In Tororo district, sh600m was given out to the youth but only 30% of the money has been recovered
Government has been asked to write off as bad debt money from the Youth Fund that has not been refunded because many youth are in hiding, fearing to be arrested.
The remarks were made by the Tororo district planning officer, William Mulabwa, who made the remarks while presiding over a meeting of youth organized by Plan Uganda on how to engage the youth in budget planning and monitoring at Esella Hotel in Wakiso district.
“The money given to the youth by government should be treated as a bad debt. Government did not consider training them before receiving the money which was poorly utilised and cannot be recovered,” Mulabwa said.
He said in in Tororo district, sh600m was given out to the youth but only 30% of the money has been recovered. He said they tried to make arrests only to fill prisons not knowing that the youth do not have money to pay back.
“When the youth were given the money, some thought it was a political gift to them. They did not expect issues of paying back to arise. Youth have so many issues cross cutting that you cannot get this money”, Mulabwa said.
The district reproductive health officer, Raymond Ruyoka, said most of the budget issues effecting the youth are normally from the local councils. He said MPs only look for developmental infrastructure without looking at the end users of the services.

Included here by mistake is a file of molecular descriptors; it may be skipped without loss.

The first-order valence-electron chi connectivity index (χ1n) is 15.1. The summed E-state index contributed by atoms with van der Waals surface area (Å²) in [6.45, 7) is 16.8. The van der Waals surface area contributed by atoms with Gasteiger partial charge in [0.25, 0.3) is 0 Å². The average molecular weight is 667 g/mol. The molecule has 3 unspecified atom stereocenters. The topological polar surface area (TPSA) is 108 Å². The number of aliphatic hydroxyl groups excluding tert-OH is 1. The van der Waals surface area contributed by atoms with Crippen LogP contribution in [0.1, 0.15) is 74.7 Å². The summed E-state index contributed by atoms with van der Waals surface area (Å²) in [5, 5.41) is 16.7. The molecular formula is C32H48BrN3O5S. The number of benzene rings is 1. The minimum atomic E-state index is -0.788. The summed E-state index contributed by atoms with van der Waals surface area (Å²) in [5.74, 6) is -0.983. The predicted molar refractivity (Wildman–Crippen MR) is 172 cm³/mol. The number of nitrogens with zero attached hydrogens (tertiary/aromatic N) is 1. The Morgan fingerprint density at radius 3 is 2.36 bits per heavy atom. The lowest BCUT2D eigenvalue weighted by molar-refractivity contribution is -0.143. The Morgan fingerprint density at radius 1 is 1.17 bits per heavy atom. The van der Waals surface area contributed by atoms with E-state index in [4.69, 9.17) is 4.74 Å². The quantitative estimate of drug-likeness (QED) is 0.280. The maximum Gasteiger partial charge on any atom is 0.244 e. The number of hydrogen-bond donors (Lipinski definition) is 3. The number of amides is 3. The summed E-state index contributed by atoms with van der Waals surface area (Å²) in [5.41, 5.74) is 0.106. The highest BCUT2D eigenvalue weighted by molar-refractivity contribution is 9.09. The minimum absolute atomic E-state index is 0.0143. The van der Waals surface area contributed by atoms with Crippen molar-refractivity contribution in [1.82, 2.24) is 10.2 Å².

Ruyoka said planning should be focused on a gender based approach to have budgets that cater for all the people with health being a key factor.
“Health is not normally treated with high value in the budget of our country and yet you find the youth making 78% of our population. Over 1.2 million people get pregnant when they are still young people,” Ruyoka said.
He added the issues of early pregnancies affect our economy lead to increase in lack of employment. Only sh2.2 trillion was given to the youth out of the sh29 trillion for the 2017/18 budget.
“More funds are needed to have advocacy health for the youth budgets to be increased. Emphasis on awareness is needed to fight HIV/AIDS which is on the rise in our communities. The issues of teenagers should be supported at the grassroots to have a healthy population” he added.
Lira youth councillor, James Omara, said there is need to put a mechanisms to monitor the budgets from the grassroots to reflect on the people’s needs.
“Parliamentarians need look at the people who are utilizing the facilities they are fronting before planning. Members of Parliament should engage the people at local level to get to actualize what the people need,” Omara said.